SARAJEVO — Bosnia's main Muslim, Croat and Serb parties agreed Wednesday to form a central government, ending a 14-month political crisis that paralysed the state and blocked further EU integration.
"We have reached an agreement on the composition of the government," Sulejman Tihic, leader of the SDA Muslim party, told a press conference.
He added that the party leaders also agreed on two pieces of legislation, on holding a census and on distribution of state aid, which Brussels insists on if Bosnia is to take further steps toward joining the European Union.
"None of us are totally happy but it is a good agreement made in the interest of Bosnia, its communities and its citizens," Tihic said.
Bosnian Croat leader Dragan Covic, whose party will get the prime minister's post, said "a lot of courage and determination were needed to broker this deal".
"The agreement shows the level of confidence we have established among us. We believe this is the path to follow to try to stabilise the economic and political situation in Bosnia," Covic added.
Hardline Bosnian Serb leader Milorad Dodik also praised the agreement as a victory for "compromise and understanding" after months of squabbling over the distribution of government posts.
"After the implementation of the two laws (on the census and state aid) and the formation of the government, Bosnia can apply for candidate status for the European Union," he said.
Initially Sarajevo planned to apply for candidate status this month but is now expected to do so after the new government is inaugurated in early January.
"Better days are ahead because we reached an agreement on the principles that will allow Bosnia to develop," said Bozo Ljubic, leader of the second largest Bosnian Croat party.
The European Union special envoy to Bosnia, Peter Sorensen, welcomed the agreement, saying the EU was "encouraged to see that the spirit of compromise has prevailed after months of political deadlock".
"It is important that the BiH (Bosnia-Hercegovina) political leaders were able to find a solution on the EU related matters... that are crucial for the next steps of BiH on the EU integration agenda," Sorensen said in a statement.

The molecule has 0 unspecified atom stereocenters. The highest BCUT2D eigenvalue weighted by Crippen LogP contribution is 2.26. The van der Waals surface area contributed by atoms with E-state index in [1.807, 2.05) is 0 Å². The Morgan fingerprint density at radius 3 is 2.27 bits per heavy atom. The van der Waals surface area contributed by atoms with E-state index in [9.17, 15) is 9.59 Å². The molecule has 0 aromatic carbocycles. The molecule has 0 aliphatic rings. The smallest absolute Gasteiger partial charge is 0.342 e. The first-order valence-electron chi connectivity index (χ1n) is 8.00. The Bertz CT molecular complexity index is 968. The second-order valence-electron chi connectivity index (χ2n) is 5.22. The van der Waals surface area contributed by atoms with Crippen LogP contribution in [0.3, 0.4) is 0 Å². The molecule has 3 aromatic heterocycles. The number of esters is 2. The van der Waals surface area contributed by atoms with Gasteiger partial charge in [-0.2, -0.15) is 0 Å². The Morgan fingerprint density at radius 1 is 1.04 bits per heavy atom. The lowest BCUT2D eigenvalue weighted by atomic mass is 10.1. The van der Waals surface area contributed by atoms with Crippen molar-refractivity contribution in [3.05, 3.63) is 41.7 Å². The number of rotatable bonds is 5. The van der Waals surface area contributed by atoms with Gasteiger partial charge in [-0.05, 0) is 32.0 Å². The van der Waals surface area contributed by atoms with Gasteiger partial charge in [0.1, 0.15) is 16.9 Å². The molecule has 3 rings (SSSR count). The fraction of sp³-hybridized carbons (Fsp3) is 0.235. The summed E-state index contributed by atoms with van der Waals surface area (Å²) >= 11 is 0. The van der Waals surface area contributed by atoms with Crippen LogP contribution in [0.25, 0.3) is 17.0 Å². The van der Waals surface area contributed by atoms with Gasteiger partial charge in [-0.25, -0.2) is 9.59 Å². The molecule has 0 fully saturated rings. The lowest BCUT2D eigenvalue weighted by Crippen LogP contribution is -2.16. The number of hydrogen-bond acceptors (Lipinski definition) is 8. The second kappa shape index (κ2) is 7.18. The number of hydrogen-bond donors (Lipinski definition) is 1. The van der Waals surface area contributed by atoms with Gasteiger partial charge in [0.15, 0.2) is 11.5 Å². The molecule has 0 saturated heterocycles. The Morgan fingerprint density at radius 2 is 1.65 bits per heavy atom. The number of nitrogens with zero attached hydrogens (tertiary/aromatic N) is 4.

Since the 1992-95 inter-ethnic war that left almost 100,000 people dead, Bosnia has been divided into the Bosnian Serb-controlled Republika Srpska and the Muslim-Croat Federation overseen by a weak central government.
The still deeply divided country had been in crisis since elections in October 2010, with the rival Serb, Muslim and Croat leaders unable to form a central government.
The rivalry between the communities also harmed the Balkan country's aim of joining the European Union and NATO. Bosnia is now lagging behind almost all other Balkans country in progress towards the EU.
Both Brussels and Washington support strengthening the central government's powers in order to implement political, judicial and economic reforms.
After almost four hours of negotiations Wednesday the main parties in the central parliament representing the three communities agreed that the post of the prime minister would be filled by a Bosnian Croat.
Covic's party must submit the name of its candidate on Thursday to the presidency.
After being officially named PM designate, the candidate will still have to be approved by the central parliament, but the parties which concluded the deal have a majority there.
The remaining nine ministries in the government will be divided among the political parties of the three communities with the foreign minister set to be from a Muslim party.
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